Why might an empathy prompt be a good and necessary thing? Maybe you’re psychologically unable to empathize, as with certain diagnosable cognitive conditions, or a placement on the autism spectrum. Maybe you’re the victim of childhood trauma, and you wrestle with blind spots in your adult life as a result. Maybe you’re centered entirely outside another person’s experience, and you need to prime yourself to understand their circumstances from your protected place of privilege or deprivation. In any case, Trump or someone near him took an active step to ensure that he was as prepared as possible to be decent to hurting people. I don’t like him any better than I did yesterday, but I think beating him up over empathy prompts is probably a bad idea. I say, “more lists.”
Jesus directs me to love my enemy. If I need a prompt sometimes just to appropriately love those dearest to me, might I benefit from a reminder to love those I’m less accustomed to considering? What would they most want me to know about their experience? What could I do to help them feel safe? How might I best remember to hear them?
The hardest thing to pull off? Is the story about an artist who writes the best story ever — or poem, or song, you get the picture — but you have to read part of that story in the narrative. And as you approach it you’re thinking, “Uh oh, there’s no way they’re going to pull this off.” How many times in your reading life do you hit the best story ever? 1 out of 50? 100? I can’t think of an example where it actually works (maybe you can?).
Anyway, most recent example: Family Feud. So much resource poured out on so slight a work. The backward storytelling thing was great. But the verses were… not the best story ever.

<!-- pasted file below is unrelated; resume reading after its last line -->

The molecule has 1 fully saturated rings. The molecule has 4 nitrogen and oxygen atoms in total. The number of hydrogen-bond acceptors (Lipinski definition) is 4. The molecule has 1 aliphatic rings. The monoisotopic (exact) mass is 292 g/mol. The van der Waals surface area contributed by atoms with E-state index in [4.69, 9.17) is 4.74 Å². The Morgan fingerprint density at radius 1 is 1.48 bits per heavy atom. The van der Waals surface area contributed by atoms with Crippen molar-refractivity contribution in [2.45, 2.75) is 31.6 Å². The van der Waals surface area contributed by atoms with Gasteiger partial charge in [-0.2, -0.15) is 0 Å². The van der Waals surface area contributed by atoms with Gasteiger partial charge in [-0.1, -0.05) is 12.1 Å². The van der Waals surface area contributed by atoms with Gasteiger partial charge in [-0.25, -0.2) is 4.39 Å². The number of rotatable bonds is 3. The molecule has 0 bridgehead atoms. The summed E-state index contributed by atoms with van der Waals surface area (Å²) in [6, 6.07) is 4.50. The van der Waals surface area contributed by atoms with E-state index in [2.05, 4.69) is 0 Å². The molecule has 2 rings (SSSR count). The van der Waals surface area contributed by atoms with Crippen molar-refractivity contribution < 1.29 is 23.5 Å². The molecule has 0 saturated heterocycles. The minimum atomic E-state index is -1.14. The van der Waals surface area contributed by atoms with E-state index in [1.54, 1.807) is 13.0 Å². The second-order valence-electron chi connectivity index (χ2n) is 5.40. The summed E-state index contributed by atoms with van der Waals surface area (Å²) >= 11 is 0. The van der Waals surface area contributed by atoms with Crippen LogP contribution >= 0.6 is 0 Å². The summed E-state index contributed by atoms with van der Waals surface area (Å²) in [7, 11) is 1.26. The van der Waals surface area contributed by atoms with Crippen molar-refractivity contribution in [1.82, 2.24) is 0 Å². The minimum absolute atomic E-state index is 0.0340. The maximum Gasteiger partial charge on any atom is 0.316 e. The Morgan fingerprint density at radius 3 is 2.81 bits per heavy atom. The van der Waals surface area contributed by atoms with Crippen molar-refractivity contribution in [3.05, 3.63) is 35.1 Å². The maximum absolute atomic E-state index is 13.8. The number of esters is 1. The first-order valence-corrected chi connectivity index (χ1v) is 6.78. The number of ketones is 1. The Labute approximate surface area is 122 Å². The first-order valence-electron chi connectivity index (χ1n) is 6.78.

(Update: Thinking more about this, I’ve decided that Family Feud maybe doesn’t fit the “best story in a story” trope, exactly. Technically it does: the rap at the end of the video is the story referred to directly and indirectly throughout the rest of the short film, which serves as the story around the story. But in reality, no one makes an explicit claim for its greatness. It’s the embarrassment of riches spent on framing that story — A-List actors, special effects, high-concept narrative, Beyoncé in couture — that suggest the viewer infer the momentousness of the final, delayed Jay-Z verses. And their (inevitable?) inability to live up to the hype put this one in the same zip code, at least, as the rest of its “best story” neighbors.)
Popping my head back up above ground. I’ve relied on social media to maintain an internet presence for a few years. But lately I’ve felt like there are times I want to say something requiring more than 140 (280?) characters. The tools have improved, the family has maintained a webserver against all odds… let’s see if I can’t shake off the dust and resurrect the practice.
Karen Peris contributes guest vocals to one of my surprise end-of-year finds: Lost Horizons, which represents the return of Simon Raymonde (Cocteau Twins) to music making after a few years running Bella Union. The whole album is a revelation.
I understood it as “Knowledge is power, France is Bacon”.
For more than a decade I wondered over the meaning of the second part and what was the surreal linkage between the two? If I said the quote to someone, “Knowledge is power, France is Bacon” they nodded knowingly. Or someone might say, “Knowledge is power” and I’d finish the quote “France is Bacon” and they wouldn’t look at me like I’d said something very odd but thoughtfully agree. I did ask a teacher what did “Knowledge is power, France is bacon” meant and got a full 10 minute explanation of the Knowledge is power bit but nothing on “France is bacon”. When I prompted further explanation by saying “France is Bacon?” in a questioning tone I just got a “yes”. at 12 I didn’t have the confidence to press it further. I just accepted it as something I’d never understand.
It wasn’t until years later I saw it written down that the penny dropped.